• When we have an element “elm”, with an attribute “attr”, having attribute-value that is “a hyphen-separated list of values beginning (from the left) with “mainABC”. CSS-selector for this case will be… elm[attr|="mainABC"]

Please note that, all above approaches are for attribute-value and will not work with attribute-name itself. To target attribute by its name, it can be done by like this .. elm[attr].

3. Locate Elements by two or more css attributes

We can also use two or more attributes-values together to make a unique css-selector. This approach can become really helpful when used in combination with css wildcard approach. Below is an example of it.

will create css selector for 3rd element has type attribute value ending-with “radio-91” and role attribute-value exactly equal to “point-24”.

4. Locate Element when there are multiple matches

If there are multiple elements present on page matching with the same locator, then we can use CSS (nth-of-type, nth-child) and XPath index functions to interact with desired element found at a particular index. Below are the CSS and XPath examples.

You may also interact with element on particular index from multiple matches,using selenium webdriver code as  shown below..

5. Locate Element By reference of a closest stable Element

If a dynamic element has nothing static and it cannot be located by any of strategies discussed above, then an alternative approach is to locate a nearby element and use it as a reference to interact with dynamic Element. XPath has really powerful functions that can help in doing it. Check below example to understand.

Let’s say, we have a web page that has 5 buttons. Stable locator can be created for only second button. Let’s say it is //button[@id='menu']. Now, if we want to interact the button coming before or after it, then we can do so by using XPath axes functions. An axis, basically represents a relationship to the context (current) node, and is used to locate nodes relative to that node on the tree. Examples are following, following-sibling, preceding, preceding-sibling, ancestor, descendant and more. Check below XPath examples with description to understand.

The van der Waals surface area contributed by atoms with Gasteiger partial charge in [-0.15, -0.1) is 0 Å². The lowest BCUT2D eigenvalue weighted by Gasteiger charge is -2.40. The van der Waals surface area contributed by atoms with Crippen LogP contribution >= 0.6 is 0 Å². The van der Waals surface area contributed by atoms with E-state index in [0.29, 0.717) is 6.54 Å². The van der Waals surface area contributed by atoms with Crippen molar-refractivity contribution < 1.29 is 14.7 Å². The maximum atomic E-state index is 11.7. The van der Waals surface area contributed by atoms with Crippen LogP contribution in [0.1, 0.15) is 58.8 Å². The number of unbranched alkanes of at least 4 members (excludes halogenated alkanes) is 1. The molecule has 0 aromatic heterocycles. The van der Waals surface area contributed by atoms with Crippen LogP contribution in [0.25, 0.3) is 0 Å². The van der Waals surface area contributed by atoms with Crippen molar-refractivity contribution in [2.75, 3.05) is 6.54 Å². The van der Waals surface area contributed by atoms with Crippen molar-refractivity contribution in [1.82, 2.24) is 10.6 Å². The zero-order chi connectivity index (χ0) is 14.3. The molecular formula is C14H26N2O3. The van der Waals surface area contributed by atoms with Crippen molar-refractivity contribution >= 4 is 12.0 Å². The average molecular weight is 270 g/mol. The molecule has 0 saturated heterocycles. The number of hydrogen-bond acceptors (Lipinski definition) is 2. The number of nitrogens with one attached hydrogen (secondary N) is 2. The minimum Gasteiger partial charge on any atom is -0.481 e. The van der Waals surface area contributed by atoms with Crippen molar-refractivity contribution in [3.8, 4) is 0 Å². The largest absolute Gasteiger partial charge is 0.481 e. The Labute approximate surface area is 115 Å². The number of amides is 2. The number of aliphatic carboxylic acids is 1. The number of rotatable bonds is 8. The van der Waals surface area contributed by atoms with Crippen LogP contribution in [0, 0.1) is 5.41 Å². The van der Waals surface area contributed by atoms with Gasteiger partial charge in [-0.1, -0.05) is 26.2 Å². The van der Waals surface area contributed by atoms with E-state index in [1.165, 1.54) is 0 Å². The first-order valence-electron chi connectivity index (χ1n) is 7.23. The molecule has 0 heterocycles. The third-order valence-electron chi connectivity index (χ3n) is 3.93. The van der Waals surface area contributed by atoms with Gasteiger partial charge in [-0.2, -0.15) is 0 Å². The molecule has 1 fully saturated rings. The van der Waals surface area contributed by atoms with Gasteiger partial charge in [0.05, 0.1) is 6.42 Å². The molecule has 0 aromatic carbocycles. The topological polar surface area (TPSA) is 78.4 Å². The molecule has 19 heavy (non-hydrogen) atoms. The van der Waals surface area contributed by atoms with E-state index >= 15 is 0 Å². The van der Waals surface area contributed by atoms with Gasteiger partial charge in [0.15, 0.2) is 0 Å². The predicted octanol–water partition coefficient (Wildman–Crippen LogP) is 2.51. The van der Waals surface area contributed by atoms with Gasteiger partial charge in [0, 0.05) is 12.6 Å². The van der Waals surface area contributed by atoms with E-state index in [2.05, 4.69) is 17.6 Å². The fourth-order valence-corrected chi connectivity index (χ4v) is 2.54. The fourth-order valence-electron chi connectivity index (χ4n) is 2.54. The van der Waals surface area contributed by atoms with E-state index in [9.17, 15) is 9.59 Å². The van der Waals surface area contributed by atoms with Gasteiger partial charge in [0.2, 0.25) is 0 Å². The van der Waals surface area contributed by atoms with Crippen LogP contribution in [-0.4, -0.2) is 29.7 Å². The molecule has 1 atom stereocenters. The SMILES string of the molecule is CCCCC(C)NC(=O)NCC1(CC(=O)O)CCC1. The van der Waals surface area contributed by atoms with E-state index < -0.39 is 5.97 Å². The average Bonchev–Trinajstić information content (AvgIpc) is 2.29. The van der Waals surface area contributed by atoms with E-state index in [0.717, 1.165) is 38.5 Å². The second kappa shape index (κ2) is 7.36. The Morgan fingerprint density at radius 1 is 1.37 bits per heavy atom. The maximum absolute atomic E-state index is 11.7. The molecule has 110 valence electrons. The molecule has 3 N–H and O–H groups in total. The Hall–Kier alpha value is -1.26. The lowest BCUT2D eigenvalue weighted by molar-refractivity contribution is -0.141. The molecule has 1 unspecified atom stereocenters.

6. Interact Element By Using SENDKEYS function

If you are using selenium webdriver and none of the above approaches work, then in specific scenarios there is workaround to interact with element using sendKeys function.

Lets say, you have have two input fields on a page. You can find locator for one input field, but other input field is completely dynamic then you can first move to first inputField and then use sendKeys(TAB) function to navigate to 2nd inputField.

END NOTE

These are some of the approaches that I have come across and used in test automation projects to handle dynamic and complex element locator scenarios. Have you ever faced similar scenarios while automating? How did you handle it? Have you any suggestions for or for our readers! Please share your thoughts and experiences in comments section.

Arif Masood

Software Quality Professional. Perfectionist. Love to explore new tools, technologlies & processes. Worked on several web & mobile projects in last 7+ years. Mostly in areas of Functional, API, Automation & Performance testing. Ocassional blogger - trying to be more regular one :)

Posts

Tags

Show Buttons
Hide Buttons